Kitchen furniture needs to be movable and handy. This project is moderately easy to build and can double as a kitchen table, a bar or a homework desk for the kids. It is 24 inches wide by 48 inches long by 38 inches high with a couple of bar stools. This version is made out of finished plywood with wood molding to conceal the edges. The barstools are made from pre-assembled material that practically makes itself -- you simply add the padding and fabric.
How to Make the Kitchen Bar Table
Have the lumberyard cut all material to measure. Have them put a 90-degree miter on three pieces of the wood molding. Leave one long piece alone. Drill pilot holes for all screws and drop a bit of wood glue in to make a better bond. Screw the two sides to the top piece of the bar top.
Stain the wood molding using two or three coats of stain. Let each coat dry thoroughly. Drying time is typically within 90 minutes if the coats are thinly applied; it could be a little longer if the weather is damp. It is always best to apply two thin coats rather than one thick coat that may run or remain tacky in spots.
Mark 8 inches up from the bottom and drill three pilot holes on both sides of the bar. Place the second piece of ¾ by 24 by 48 inch finished plywood between the sides and screw it in for the stabilizing piece. Fill any holes in the plywood with putty.
Use wood glue to attach the molding to the front of the bar. If the miters don't fit exactly, fill the gap with putty. Use finishing nails to attach to the plywood. The non-mitered piece fits over the stabilizing shelf.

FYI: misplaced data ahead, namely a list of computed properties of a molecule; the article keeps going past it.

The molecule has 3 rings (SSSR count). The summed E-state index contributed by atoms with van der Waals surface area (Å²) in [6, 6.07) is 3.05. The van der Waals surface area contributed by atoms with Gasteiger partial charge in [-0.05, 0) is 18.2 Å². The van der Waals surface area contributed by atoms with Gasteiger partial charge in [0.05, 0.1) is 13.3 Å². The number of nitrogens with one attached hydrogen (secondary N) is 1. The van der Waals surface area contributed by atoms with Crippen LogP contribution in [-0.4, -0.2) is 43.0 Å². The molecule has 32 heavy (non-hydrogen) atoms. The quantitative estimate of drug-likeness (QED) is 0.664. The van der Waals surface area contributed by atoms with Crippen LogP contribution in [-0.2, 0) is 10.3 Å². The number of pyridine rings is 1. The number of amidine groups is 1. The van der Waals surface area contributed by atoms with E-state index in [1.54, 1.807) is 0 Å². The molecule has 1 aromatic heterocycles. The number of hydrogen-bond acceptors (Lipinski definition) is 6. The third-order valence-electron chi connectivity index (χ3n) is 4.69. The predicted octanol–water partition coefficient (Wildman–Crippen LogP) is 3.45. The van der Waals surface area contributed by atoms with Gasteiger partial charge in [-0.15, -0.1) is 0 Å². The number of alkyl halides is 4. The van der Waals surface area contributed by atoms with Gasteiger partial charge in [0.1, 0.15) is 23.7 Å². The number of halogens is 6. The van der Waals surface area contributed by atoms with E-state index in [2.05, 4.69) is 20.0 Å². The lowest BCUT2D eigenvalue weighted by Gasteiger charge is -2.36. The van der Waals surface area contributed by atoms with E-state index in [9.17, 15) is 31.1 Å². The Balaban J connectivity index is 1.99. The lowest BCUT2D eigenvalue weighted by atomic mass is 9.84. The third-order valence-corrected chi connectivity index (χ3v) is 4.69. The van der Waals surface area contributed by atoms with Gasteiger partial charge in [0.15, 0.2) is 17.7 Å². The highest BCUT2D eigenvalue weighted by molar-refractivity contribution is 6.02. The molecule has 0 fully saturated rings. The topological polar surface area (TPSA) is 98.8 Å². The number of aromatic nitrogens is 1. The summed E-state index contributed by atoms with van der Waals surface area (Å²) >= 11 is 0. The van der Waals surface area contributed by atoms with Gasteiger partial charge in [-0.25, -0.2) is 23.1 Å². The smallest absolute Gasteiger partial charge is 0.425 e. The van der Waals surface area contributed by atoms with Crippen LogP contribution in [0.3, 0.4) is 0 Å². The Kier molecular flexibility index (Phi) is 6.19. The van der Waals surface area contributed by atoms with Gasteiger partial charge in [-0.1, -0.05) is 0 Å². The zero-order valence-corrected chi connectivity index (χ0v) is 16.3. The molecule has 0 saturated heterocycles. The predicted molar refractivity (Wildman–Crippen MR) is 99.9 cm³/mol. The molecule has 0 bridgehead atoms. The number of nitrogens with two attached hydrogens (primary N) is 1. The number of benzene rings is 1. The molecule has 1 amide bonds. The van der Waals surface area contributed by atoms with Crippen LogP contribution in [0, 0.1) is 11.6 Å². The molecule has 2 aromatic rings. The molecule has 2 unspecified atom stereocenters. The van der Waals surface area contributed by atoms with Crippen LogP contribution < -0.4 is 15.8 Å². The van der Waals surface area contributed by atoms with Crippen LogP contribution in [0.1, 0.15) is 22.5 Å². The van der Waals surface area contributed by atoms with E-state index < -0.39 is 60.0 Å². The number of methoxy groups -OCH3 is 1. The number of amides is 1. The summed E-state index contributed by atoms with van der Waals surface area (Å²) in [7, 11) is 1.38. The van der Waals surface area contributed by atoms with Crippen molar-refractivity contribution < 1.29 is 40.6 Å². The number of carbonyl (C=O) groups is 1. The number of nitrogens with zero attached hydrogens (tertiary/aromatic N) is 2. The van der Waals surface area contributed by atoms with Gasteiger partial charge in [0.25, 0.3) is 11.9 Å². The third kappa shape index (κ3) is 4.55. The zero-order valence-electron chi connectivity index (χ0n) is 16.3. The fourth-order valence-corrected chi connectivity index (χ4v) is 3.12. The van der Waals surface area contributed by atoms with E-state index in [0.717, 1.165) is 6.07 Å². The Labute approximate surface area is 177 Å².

How to Build the Bar Stools
Stain the pre-assembled legs if necessary and the bottom of the wooden rounds. Dry thoroughly. Again, this is subject to weather, but if two thin coats are applied, it will be about 90 minutes.
Screw the seat to the leg assembly. Most screws will be Phillips, so choose a screwdriver that matches that head style.
Cut the fabric for the barstool tops. It will be about 22 inches diameter to accommodate the stool top, foam, sides and turn under the bottom of the seat. Pull the fabric over the foam; wrap it around the seat; staple it in place easing all of the fullness.
About this Author
Pat Olsen has over 35 years of experience as a professional journalist in California. She attended San Francisco State and Pacific College. Olsen has several published books, is a staff writer for Mill Creek Living Magazine, and currently writes for Demand Studio. She is a retired educator who still teaches twice a week.